Land Rover has added what could quite possibly be the most compelling powertrain to its two most popular models. Both the Range Rover Evoque and Land Rover Discovery Sport can now be had in PHEV form and, if the numbers are in any way close to reality on the road, they should be the stars of the range going forward.
Called the P300e, the powertrain (which is common across both cars) now elevates Land Rover into the highly-competitive premium small PHEV SUV segment of the market. Until now, this realm was dominated by the equivalent efforts from long-time German rivals Audi, BMW and Mercedes. Where Land Rover might gain the competitive advantage is in its brand appeal and in the performance it has squeezed from that P300e setup.
At the heart of the Range Rover Evoque and Land Rover Discovery Sport is a brand new plug-in hybrid system. It combines the newest and smallest version of JLR's Ingenium turbocharged petrol engine with a rear axle-mounted electric motor and a 15kWh battery in between. You'd probably better get used to the P300e powertrain if you're in the market for one of JLR's forthcoming cars – whether Jaguar or Land Rover – as it'll become a stalwart of the line-up.
Coming in at 1.5 litres and three cylinders, the Ingenium turbo petrol engine sits below the four-pot that is already common throughout the Jaguar and Land Rover range. However, it is nearly 40kg lighter than the larger unit and still manages to pump out 197bhp – or approximately two-thirds of the P300e total system power. This is transferred to the front wheels through a new eight-speed automatic gearbox which is itself 5kg lighter and apparently smoother shifting that the previous nine-speed unit.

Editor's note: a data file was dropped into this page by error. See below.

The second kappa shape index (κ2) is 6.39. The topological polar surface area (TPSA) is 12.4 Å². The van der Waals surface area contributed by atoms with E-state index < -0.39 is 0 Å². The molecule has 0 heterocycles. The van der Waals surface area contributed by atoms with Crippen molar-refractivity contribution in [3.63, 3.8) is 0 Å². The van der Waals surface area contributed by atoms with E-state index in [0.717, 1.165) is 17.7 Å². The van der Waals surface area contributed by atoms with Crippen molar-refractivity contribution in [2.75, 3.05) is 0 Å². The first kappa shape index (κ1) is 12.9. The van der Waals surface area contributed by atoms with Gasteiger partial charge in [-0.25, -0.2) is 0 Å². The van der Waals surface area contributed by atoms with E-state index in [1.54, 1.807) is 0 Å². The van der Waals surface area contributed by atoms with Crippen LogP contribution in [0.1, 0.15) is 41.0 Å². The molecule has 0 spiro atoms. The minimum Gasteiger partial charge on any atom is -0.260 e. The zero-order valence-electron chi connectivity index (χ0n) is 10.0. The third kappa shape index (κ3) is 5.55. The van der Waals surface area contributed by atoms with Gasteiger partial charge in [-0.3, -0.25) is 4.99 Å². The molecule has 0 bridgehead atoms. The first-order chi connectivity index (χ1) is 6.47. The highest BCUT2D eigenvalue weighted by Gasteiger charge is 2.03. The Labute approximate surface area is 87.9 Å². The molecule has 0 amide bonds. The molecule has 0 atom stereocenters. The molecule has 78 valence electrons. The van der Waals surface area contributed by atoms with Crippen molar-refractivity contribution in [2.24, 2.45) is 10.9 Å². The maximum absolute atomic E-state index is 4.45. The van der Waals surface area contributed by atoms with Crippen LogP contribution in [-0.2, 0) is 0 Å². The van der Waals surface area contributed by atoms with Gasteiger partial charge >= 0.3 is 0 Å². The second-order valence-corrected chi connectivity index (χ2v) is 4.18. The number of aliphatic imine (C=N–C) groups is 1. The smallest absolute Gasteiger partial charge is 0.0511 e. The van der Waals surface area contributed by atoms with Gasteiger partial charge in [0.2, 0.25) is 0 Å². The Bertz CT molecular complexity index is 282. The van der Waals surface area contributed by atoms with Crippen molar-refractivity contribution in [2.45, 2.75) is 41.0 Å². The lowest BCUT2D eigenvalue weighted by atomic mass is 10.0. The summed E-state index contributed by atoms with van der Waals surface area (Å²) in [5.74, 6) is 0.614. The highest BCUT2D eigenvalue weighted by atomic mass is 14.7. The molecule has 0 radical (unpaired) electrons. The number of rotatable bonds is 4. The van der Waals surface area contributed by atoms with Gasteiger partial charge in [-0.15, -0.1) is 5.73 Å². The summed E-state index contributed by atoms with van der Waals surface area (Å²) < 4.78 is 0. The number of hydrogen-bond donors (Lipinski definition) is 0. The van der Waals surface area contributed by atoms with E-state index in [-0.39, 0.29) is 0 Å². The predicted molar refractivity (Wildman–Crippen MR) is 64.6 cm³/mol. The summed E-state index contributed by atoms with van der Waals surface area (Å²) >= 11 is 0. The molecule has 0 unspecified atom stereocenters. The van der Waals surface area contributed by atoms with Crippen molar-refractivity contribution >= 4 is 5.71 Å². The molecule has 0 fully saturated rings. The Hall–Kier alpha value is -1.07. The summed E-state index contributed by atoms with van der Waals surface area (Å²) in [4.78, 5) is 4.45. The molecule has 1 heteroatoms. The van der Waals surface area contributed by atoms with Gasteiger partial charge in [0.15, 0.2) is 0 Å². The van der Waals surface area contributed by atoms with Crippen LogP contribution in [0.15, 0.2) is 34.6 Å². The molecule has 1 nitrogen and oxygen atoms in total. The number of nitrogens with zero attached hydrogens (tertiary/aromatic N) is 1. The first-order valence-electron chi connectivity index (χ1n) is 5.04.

Supplementing the new petrol engine is a 107bhp electric motor which is integrated into the rear axle (therefore providing that all-important all-wheel drive capability). Together, the total system output is a stout 304bhp and 398lb-ft of torque, which powers the smaller Evoque to 62mph in 6.4 seconds, and the larger Discovery Sport in 6.6 seconds. Not bad given that both cars tip the scales at over 2000kg. In zero emissions, electric-only mode, both cars are capable of 84mph.
Regenerative braking and kinetic energy recovery hardware keeps the battery juiced for longer, enhancing overall efficiency. This system also enables the electric motor to provide more assistance, more of the time.
Located below the rear seats is a 15kWh lithium-ion battery pack which is very much up there with – and in some cases, such as with the Audi Q5, bigger than – rival manufacturer units. This gives the Evoque P300e a WLTP zero-emission range of 41 miles, and the Discovery Sport a range of 38 miles. Naturally, this is considered by Land Rover as more than enough for most people's daily driving duties.
The battery pack is even protected by a steel undertray so that in the unlikely event anybody does go off-road, they shouldn't bust the electrical gubbins in the process.
As we've come to expect with PHEVs, the WLTP emissions are extremely low and efficiency extremely high. The Evoque emits 32g/km and achieves 201.8mpg on the official test, and the Discovery Sport a similarly impressive 36g/km and 175.5mpg. Obviously these figures are near-on unachievable by most people, most of the time, but they should provide better-than-diesel real-world efficiency figures.
For home charging, both Mode 2 (plug socket) and Mode 3 (7kW AC wall box) cables are supported with the former charging overnight in 6hrs 42mins, and the latter – also applicable to on-street charging – offering 80 per cent in under 90 minutes. DC charging can be accepted at up to 32kW enabling owners to charge their P300e to 80 per cent capacity in 30 minutes.
Both cars can be controlled by Land Rover's intelligent InControl Remote smartphone app. This offers live status updates and the option of pre-conditioning the car while it's plugged in to draw on mains power, rather than the car's battery.
You can already order either car, with the Evoque P300e starting at £43,850, and the Discovery Sport P300e at £45,370. That puts them some way up the range in terms of price, but they will still fly out of the showrooms (once showrooms are open again) and no doubt become popular in suburban school runs.